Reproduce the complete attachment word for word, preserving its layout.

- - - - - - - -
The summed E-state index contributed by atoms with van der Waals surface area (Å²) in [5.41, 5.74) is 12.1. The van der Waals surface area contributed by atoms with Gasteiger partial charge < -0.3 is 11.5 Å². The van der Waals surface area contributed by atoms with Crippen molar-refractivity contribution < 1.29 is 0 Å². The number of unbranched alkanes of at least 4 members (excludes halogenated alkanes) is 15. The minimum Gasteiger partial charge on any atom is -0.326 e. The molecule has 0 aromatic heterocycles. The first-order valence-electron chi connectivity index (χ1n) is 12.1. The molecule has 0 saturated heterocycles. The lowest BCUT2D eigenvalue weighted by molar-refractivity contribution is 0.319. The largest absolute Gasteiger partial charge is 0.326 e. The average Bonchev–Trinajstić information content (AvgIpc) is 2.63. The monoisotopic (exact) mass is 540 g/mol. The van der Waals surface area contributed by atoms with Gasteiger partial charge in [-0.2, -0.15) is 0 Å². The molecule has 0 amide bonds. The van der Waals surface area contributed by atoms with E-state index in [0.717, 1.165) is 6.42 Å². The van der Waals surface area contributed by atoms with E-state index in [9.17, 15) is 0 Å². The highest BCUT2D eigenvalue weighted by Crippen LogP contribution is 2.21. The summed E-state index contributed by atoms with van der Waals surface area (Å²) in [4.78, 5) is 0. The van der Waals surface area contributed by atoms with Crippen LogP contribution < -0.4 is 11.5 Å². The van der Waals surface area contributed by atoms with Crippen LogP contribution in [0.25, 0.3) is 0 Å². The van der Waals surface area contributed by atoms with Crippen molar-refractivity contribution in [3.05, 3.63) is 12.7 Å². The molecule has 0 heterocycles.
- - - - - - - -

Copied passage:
The summed E-state index contributed by atoms with van der Waals surface area (Å²) in [5.41, 5.74) is 12.1. The van der Waals surface area contributed by atoms with Gasteiger partial charge < -0.3 is 11.5 Å². The van der Waals surface area contributed by atoms with Crippen molar-refractivity contribution < 1.29 is 0 Å². The number of unbranched alkanes of at least 4 members (excludes halogenated alkanes) is 15. The minimum Gasteiger partial charge on any atom is -0.326 e. The molecule has 0 aromatic heterocycles. The first-order valence-electron chi connectivity index (χ1n) is 12.1. The molecule has 0 saturated heterocycles. The lowest BCUT2D eigenvalue weighted by molar-refractivity contribution is 0.319. The largest absolute Gasteiger partial charge is 0.326 e. The average Bonchev–Trinajstić information content (AvgIpc) is 2.63. The monoisotopic (exact) mass is 540 g/mol. The van der Waals surface area contributed by atoms with Gasteiger partial charge in [-0.2, -0.15) is 0 Å². The molecule has 0 amide bonds. The van der Waals surface area contributed by atoms with E-state index in [0.717, 1.165) is 6.42 Å². The van der Waals surface area contributed by atoms with E-state index in [9.17, 15) is 0 Å². The highest BCUT2D eigenvalue weighted by Crippen LogP contribution is 2.21. The summed E-state index contributed by atoms with van der Waals surface area (Å²) in [4.78, 5) is 0. The van der Waals surface area contributed by atoms with Crippen LogP contribution < -0.4 is 11.5 Å². The van der Waals surface area contributed by atoms with Crippen LogP contribution in [0.25, 0.3) is 0 Å². The van der Waals surface area contributed by atoms with Crippen molar-refractivity contribution in [3.05, 3.63) is 12.7 Å². The molecule has 0 heterocycles.